My role in the class was to teach GTPAL, which is a system of categorizing pregnancy numbers and outcomes. The acronym in Creole is a little different, GPTPAV, standing for gravida (total number of pregnancies), para (number of births after 20 weeks), term (births at or after 37 weeks), preterm (births from 20-37 weeks), abortions/miscarriages (prior to 20 weeks), and number of living children (enfants vivants in French). The students, for the most part, listened carefully and one asked 95% of the questions in class. She tried to stump me with a great hypothetical question: if a woman was pregnant with twins, and she delivered the first twin at 11:59 p.m. on week 36+6, and then had the second twin 10 minutes later, at 37 weeks exactly, and a twin birth only counts as one in the “para” category (because it is one single pregnancy that is ending, and we are not counting the number of babies until the last category), then which slot do you put it into? Term or preterm? I heard this question explained to me through my fabulous interpreter, and I loved the question and its asker dearly. (The long answer I gave her is, it depends, and you get to use your clinical judgment, and thankfully situations like this don’t happen super often, and when you are interviewing a woman about her pregnancy and birth history, she might not know the exact number of weeks she was when she gave birth, and logically we know that ten minutes’ difference doesn’t make much of a difference in terms of whether a baby is term or preterm, so use your clinical judgment in whether the babies seem term or preterm if you have to decide.)
I also taught how to determine due date based on factors other than last menstrual period. I told them the story of my own birth, where my mom was breastfeeding my 6-month-old sister when she got pregnant with me, and had not had a period yet so had no LMP to go off of. Ultrasound dating was similarly not available, especially in rural Colombia. She had a scheduled repeat c-section (I told the students how I was born via surgery during a power outage in Bogota, and the surgeon continued by flashlight–blackouts are quite common here, and they all looked at each other in surprise that this white midwife would have a birth story that they could relate to!), and when the doctor pulled me out, he noted in my birth record that I looked to be about 36 weeks’ gestation. I weighed just a little over 2.5 kilos at birth (I was a tiny little peanut!). They loved this story and I think it helped to underscore how you need to use all of the available data to make the best estimate of due date possible, because otherwise you might cause problems further down the line.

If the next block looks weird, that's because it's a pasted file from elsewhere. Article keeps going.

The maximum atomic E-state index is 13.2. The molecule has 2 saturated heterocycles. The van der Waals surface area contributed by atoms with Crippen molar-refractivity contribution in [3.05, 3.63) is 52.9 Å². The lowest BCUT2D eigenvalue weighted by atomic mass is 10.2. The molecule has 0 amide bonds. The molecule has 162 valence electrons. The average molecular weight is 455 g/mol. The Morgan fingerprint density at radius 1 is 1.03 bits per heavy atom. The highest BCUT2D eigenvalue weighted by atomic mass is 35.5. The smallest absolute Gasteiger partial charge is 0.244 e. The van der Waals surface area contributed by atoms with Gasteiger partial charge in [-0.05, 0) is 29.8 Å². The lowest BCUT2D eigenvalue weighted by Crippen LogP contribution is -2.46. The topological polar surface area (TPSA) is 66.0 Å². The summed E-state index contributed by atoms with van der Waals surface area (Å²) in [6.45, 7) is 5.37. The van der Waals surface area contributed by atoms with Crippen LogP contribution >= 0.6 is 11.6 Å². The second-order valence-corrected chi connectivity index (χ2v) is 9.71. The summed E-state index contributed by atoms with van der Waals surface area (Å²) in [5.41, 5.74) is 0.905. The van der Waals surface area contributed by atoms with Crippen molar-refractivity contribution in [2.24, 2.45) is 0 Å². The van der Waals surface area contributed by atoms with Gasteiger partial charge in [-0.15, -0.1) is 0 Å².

Teresa has her own stories from her time in the hospital today (her close Doppler monitoring of a mom who was being induced for pre-eclampsia at 35+ weeks, and noticing that the baby was having late decels down to the 60s-80s after every contraction, and her insistence that the baby was not doing well, likely encouraged the staff to move towards a cesarean birth sooner than they otherwise would have, and may well have saved this baby’s life, if indeed the baby survived its birth–I will check on them tomorrow), and I will let her tell those in as much details as she desires to share.